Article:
1 Lord Howden v. Simpson, 10 Ad. & El. 821; Simpson v. Lord How-den, 1 Keen, 583; 8. c. 3 Myl. & Cr. 97; Vauxhall Bridge Co. v. Earl Spencer, 2 Madd. 356.

2 Shrewsbury v. North Staffordshire Railway Co., Law R. 1 Eq. 593 (1865).

3 Clippinger v. Hepbaugh, 5 Watts & Serg. 815; Powers v. Skinner, 34 Vt. 274 (1861), and numerous cases cited. See also Fuller v. Dame, 18 Pick. 472. But some courts hold that a party may contract to work for the passage of a bill by the legislature, if he does not conceal his interest in the matter; but states to the members for whom and by whom he is employed. Miles v. Thome, 38 Cal. 335 (1869). In New York it has been held that a contract to give "all the aid in one's power, spend such reasonable time as may be necessary, and generally to use one's utmost influence to procure the passage of a certain law," is void, as tending to subject a legislature to secret, improper, and corrupt influences. Mills v. Mills, 40 N. Y. 543 (1869). And see Frost v. Belmont, 6 Allen, 159; Powers v. Skinner, 34 Vt. 281.

4 Tool Oo. v. Norris, 2 Wall. 45 (1864), a valuable case on this subject. But the mere employment of an agent to negotiate a contract with a government officer, for supplies, by sending in a bid for his principal, is not illegal. Winpenny v. French, 18 Ohio St. 46$ (1869).

1 Blachford v. Preston, 8 T. R. 89; Card v. Hope, 2 B. & C. 662; East Ind. Co. v. Neave, 5 Ves. 173; Thomson v. Thomson, 7 Ves. 470; Morris v. M'Cullock, Ambler, 432; 1 Story, Eq. Jur. § 295; Chesterfield v. Janssen, 2 Ves. 125; Waldo v. Martin, 4 B. & C. 319; Cardigan v. Page, 6 N. H. 183; Lewis v. Knox, 2 Bibb, 453; Bowers v. Bowers, 26 Penn. St. 74 (1856); Martin p. Wade, 37 Cal. 168 (1869). Nulla alia re magis Komana Respublica interiit, quam quod magi stratus officia venalia erant. Co. Litt. 234 a. In Filson v. Himes, 5 Barr, 452, there was a covenant to pay a gross sum in consideration of a transfer of certain property, and a promise and guaranty on the part of the vendor, that a post-office should be removed from a neighboring village to the place of business of the vendee, and that he should be appointed to it as postmaster, and it was held, that the bargain was one, the consideration one, the covenant one, and that as the procurement of an appointment to office by private influence was part of the indivisible consideration, and illegal and void on the ground of public policy, the whole was void. See also Bourke v. Blake, 7 Irish Com. Law, 348.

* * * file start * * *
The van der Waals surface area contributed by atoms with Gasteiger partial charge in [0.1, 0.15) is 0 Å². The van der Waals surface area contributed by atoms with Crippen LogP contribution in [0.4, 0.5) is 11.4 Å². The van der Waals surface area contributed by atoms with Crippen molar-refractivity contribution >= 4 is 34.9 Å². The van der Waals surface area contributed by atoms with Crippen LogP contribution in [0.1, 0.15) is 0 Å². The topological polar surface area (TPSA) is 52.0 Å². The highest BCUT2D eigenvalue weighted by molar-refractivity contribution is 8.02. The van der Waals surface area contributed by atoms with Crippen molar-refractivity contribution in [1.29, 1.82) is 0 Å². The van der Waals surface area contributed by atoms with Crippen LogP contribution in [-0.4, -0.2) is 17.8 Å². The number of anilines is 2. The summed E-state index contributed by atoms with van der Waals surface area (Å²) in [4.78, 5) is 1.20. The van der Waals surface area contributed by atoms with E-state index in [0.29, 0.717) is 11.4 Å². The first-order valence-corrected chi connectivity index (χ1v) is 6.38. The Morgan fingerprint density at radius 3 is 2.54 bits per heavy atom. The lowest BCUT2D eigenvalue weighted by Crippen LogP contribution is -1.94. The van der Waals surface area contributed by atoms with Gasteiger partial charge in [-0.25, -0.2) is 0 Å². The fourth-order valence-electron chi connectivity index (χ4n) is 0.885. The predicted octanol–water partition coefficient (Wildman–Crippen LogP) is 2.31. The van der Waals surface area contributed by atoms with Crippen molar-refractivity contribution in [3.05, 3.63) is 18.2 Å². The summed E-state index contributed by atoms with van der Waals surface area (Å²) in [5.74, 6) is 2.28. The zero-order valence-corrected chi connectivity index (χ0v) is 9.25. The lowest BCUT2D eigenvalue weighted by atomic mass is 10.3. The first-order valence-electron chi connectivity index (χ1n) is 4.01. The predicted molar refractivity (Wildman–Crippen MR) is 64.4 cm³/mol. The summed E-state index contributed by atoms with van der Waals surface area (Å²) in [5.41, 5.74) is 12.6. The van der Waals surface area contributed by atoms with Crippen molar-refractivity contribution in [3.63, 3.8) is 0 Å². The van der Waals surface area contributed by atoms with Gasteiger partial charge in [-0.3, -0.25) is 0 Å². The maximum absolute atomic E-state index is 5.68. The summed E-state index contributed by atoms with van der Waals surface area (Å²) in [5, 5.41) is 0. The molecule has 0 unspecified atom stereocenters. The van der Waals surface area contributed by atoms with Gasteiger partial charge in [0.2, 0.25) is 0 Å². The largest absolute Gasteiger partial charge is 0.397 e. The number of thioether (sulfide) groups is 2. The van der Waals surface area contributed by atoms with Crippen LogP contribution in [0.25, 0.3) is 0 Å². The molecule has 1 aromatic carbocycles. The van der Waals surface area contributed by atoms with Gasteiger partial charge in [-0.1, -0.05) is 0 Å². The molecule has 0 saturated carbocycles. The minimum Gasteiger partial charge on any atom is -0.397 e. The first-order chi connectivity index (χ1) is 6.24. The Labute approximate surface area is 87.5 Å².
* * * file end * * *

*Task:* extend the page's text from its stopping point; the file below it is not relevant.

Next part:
2 Richardson ft. Mellish, 2 Bing. 242, 243, 246, 247.

3 Winpenny v. French, 18 Ohio St. 469 (1869).

4 Lidderdale v. Montrose, 4 T. R. 248; Flarty v. Odium, 3 T. R. 681; Barwick v. Reade, 1 H. Bl. 627.

5 Stone v. Lidderdale, 2 Anstr. 533, in which the case of Stuart v. Tucker, 2 W. Bl. 1137, holding the contrary doctrine, is expressly overruled. See Palmer v. Bate, 2 Br. & B. 676; Arbuckley v. Cowtan, 3 Bos. & Pul. 321; Flarty v. Odium, 3 T. R. 681; Methwold v. Walbank, 2 Ves. 238; Meredith ft. Ladd, 2 N. H. 517; Cardigan ». Page, 6 N. H. 183.

6 Nichols v. Mudgett, 32 Vt. 546.

7 Meacham ft. Dow, 32 Vt. 721 (1860).